One of my father’s favourite holidays, Thanksgiving in November, was spent in the hospital awaiting his brain surgery. His operation went pretty well with the surgeons able to remove 90% of the tumour, but they identified his specific tumour type as glioblastoma multiforme (GBM), stage four. It’s a really aggressive form of brain cancer; the tumour had put out roots into the surrounding brain which meant it was almost impossible to completely remove.

As we approached Baba, after surgery in the Neuro ICU recovery room, we were informed he was enduring yet another heart attack. Apparently it started while they were still closing him up in theatre. We were all in disbelief. Our optimism that the worst was over evaporated, as we saw that it was in fact just the beginning. It was horrific, they couldn’t give him anything because he had just had major surgery. I remember him being conscious and squeezing my arm so hard it went numb.

My father endured eight hours of agony from the third heart attack. Despite all that he was going through, Baba never gave up hope on the power of prayer and faith. He prayed in his hospital bed, only two hours after brain surgery and during his heart attack, after hearing the call to prayer alert from my phone. It was so emotional to see his bravery. I was in tears.

Baba was in hospital for two more weeks. He’s a chemical engineer and science is his passion so he has great respect for medical professionals. Baba even donated part of his tumour to help research. He trusts the doctors, he trusts science to make him well, so he eagerly accepted his oncologist's treatment plan of chemotherapy and radiation. I had doubts, they are notoriously brutal therapies and he was weak after the surgery and multiple heart attacks. The family were all scared for his future, but he continually amazes us with his strong spirit. I am just in awe of his courage in the face of suffering.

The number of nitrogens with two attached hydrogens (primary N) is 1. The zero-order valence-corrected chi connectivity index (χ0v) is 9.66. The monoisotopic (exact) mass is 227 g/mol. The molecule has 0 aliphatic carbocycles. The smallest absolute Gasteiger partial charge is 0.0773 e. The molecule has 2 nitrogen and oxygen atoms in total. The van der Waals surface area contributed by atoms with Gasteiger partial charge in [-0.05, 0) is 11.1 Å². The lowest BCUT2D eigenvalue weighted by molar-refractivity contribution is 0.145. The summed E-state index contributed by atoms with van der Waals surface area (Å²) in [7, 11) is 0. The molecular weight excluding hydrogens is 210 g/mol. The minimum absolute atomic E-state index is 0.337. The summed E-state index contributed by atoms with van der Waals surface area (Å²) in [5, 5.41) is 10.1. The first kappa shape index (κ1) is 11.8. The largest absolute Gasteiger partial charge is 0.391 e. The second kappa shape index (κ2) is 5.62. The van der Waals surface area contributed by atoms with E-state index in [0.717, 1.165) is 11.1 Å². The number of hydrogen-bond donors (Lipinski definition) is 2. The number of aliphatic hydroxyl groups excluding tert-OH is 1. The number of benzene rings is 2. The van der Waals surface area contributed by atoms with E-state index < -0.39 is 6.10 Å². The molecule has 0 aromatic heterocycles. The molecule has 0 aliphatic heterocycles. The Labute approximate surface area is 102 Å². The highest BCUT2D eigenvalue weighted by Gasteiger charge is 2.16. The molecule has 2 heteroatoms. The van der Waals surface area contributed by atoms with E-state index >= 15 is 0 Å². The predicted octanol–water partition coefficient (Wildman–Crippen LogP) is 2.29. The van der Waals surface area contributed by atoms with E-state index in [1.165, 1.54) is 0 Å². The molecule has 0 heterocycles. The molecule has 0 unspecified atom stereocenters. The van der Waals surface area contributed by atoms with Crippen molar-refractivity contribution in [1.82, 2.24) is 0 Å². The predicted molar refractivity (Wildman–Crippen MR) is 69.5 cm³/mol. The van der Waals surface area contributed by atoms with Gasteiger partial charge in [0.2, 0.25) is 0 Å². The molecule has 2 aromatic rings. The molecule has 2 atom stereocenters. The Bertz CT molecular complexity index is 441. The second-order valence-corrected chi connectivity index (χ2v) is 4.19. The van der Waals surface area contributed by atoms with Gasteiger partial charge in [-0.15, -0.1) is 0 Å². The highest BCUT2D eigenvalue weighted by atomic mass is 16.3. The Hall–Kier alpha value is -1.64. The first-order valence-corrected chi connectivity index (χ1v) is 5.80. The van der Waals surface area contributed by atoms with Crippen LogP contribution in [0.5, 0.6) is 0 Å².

The tumour was above my father’s left ear and it has affected his memory and his speech. He speaks both Arabic and English, but now he stutters and finds speaking difficult. We can’t always understand him. Baba is usually so full of stories and opinions, and it’s hard to see that change. He was previously very active so it’s also tough for him being cooped up at home, losing some of his independence. Thankfully he can walk and look after himself at least.